#1: Due to the very small "radius of curvature" (e.g. sharpness) of a diamond knife edge, it should never be touched or cleaned with any solid object.
#2: Do as much gross "trimming" of the block first with a razor or scalpel blade. Then if available do the next level of "trimming" with a "used" knife, one that has striations and damages that render it useless for fine sectioning, but for the facing off process, it is just fine. Here is the place to put particular care in the shaping of the trapezoidal shaped base of the block. Before commencing with the "real" sectioning, with the "good" knife, clean the block with a spray of distilled water, followed by a drying with an SPI Duster.
#3: During sectioning, at periodic intervals, clean the diamond knife with a spray of distilled water, followed by drying with a puff of an SPI Duster.
At the completion of the sectioning session, clean the edge of the knife one more time, and make sure that the edge is completely dry before replacing in the special storage box, where the knife should reside until its next use.
#4: If pieces of sections or other debris of unknown origin have dried anywhere on the diamond (not just the edge) use the SPI Diamond Knife Cleaning Solution. Then clean with distilled water and a few drops of mild liquid detergent to remove any remaining residues. Do a final rinse with distilled water followed by drying with an SPI Duster.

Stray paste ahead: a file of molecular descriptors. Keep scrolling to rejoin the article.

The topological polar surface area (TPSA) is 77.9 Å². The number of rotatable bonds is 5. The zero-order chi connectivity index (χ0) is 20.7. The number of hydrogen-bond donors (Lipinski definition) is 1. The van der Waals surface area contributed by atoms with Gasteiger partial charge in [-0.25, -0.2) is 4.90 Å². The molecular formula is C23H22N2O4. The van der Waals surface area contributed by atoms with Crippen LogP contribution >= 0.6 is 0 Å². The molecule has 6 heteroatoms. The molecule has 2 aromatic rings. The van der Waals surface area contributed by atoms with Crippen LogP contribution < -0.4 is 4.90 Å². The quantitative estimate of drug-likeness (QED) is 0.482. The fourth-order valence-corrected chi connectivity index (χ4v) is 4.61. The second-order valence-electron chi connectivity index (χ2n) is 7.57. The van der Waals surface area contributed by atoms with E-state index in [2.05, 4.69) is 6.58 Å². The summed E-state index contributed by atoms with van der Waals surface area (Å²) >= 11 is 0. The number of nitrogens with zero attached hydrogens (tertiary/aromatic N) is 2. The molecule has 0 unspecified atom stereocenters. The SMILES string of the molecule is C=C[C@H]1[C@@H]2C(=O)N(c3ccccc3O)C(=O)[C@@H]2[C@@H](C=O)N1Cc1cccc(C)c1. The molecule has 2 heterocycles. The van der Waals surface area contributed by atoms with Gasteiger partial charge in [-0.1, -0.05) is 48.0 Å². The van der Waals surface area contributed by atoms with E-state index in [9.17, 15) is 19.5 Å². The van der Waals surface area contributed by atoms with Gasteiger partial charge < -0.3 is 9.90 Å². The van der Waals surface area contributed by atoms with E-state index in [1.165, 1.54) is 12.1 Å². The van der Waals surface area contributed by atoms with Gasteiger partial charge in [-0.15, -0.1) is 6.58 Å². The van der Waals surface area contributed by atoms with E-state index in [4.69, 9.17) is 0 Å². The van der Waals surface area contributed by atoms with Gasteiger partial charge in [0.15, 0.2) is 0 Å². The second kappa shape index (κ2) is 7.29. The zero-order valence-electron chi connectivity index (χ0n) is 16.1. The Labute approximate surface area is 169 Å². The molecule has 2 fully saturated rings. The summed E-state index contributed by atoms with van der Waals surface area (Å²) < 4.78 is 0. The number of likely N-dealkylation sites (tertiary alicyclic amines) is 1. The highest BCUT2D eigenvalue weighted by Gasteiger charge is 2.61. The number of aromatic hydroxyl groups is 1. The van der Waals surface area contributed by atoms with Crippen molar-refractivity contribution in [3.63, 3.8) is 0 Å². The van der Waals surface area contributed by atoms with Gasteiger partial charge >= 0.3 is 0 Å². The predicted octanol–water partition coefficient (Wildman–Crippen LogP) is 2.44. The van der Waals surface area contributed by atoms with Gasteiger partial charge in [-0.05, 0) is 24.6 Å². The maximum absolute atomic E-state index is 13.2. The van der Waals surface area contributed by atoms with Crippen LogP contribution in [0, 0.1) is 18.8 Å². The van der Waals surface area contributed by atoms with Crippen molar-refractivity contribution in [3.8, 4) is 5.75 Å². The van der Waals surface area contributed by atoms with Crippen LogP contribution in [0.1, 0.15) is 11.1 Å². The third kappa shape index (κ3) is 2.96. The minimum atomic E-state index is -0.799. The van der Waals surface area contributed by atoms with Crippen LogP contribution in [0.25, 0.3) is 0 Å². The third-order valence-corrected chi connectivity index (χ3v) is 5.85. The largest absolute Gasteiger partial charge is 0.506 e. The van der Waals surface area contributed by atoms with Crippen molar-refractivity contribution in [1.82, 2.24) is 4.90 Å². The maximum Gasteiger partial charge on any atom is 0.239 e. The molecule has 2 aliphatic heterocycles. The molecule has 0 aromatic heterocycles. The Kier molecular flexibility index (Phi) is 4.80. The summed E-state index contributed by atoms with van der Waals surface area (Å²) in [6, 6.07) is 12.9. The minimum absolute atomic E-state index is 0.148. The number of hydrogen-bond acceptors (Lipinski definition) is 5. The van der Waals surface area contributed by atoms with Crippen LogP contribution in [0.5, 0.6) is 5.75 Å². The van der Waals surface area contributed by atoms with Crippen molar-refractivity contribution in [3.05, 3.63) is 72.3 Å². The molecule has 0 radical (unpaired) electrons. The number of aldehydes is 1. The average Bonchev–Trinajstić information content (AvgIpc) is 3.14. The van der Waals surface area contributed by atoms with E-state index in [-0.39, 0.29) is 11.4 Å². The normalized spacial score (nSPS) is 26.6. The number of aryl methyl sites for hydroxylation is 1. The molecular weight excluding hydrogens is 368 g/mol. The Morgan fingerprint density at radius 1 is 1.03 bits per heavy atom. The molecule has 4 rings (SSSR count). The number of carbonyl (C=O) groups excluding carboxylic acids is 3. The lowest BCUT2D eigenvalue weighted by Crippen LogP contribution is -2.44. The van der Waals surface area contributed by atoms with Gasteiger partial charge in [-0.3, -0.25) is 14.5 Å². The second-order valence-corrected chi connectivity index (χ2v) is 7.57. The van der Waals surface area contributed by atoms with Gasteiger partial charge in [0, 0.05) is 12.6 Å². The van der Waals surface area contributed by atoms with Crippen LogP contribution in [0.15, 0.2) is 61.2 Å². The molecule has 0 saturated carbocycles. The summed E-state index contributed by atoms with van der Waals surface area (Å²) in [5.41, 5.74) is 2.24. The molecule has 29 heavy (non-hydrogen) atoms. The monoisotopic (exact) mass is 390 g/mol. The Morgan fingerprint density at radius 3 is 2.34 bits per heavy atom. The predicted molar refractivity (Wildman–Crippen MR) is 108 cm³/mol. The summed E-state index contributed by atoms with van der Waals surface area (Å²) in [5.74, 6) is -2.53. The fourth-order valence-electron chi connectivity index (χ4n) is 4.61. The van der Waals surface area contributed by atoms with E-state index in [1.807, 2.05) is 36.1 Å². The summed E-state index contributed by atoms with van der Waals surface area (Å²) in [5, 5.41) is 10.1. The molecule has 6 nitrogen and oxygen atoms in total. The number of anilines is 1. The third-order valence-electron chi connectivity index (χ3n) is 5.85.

#5: Do not wipe the diamond knife edge with anything and we include "anything" to include even wooden sticks, pith sticks or any other solid object. We realize that many researchers use such sticks regularly and do not believe such use shortens knife life. But we do believe that this practice, if used repeatedly, and we furthermore believe this is true for all diamond knives, not just SPI Diamond Knives), will eventually cause edge imperfections which will show up in sections as fine striations, bringing closer the time the knife will need resharpening.
#6: Do not use ultrasonic cleaners; the diamond knife is a very delicate instrument and ultrasonic energy could cause disruption to some of the materials of construction holding together the different parts of the knife. Again, this advice might be viewed as "controversial" since many persons do use ultrasonic cleaners and claim to experience no ill- effects to the SPI Diamond Knives.
#7: Never use acids, ammonia, or strong chemicals; they will not of course, effect the diamond itself but could cause damage to the metal boat or the shank holding the diamond to the boat. If corrosion product forms, it could contaminate future sections.
#8: Avoid chattering! Such problems can be eliminated (or at least reduced) by proper slowing the cutting speed, reducing the area being sectioned, curing the block to a higher level of hardness, or even selecting a knife with a smaller clearance angle.
#9: Make sure that the knife at all times is being firmly held in place as should also be the sample. Unnecessary damage can befall the knife if knife and sample are not properly anchored in place.
#10: Never use a knife angle that is smaller than you need to do your work! Smaller angles wear out faster and if smaller angles are being used unnecessarily, one will experience much higher resharpening costs.
Are there other "commandments" for diamond knives? Let us know your own experiences Make not just with SPI Supplies Diamond Knives but with anyone's diamond knives. We plan to be starting a new "page" of this section to put up "suggestions" from others, with complete attribution as to authorship.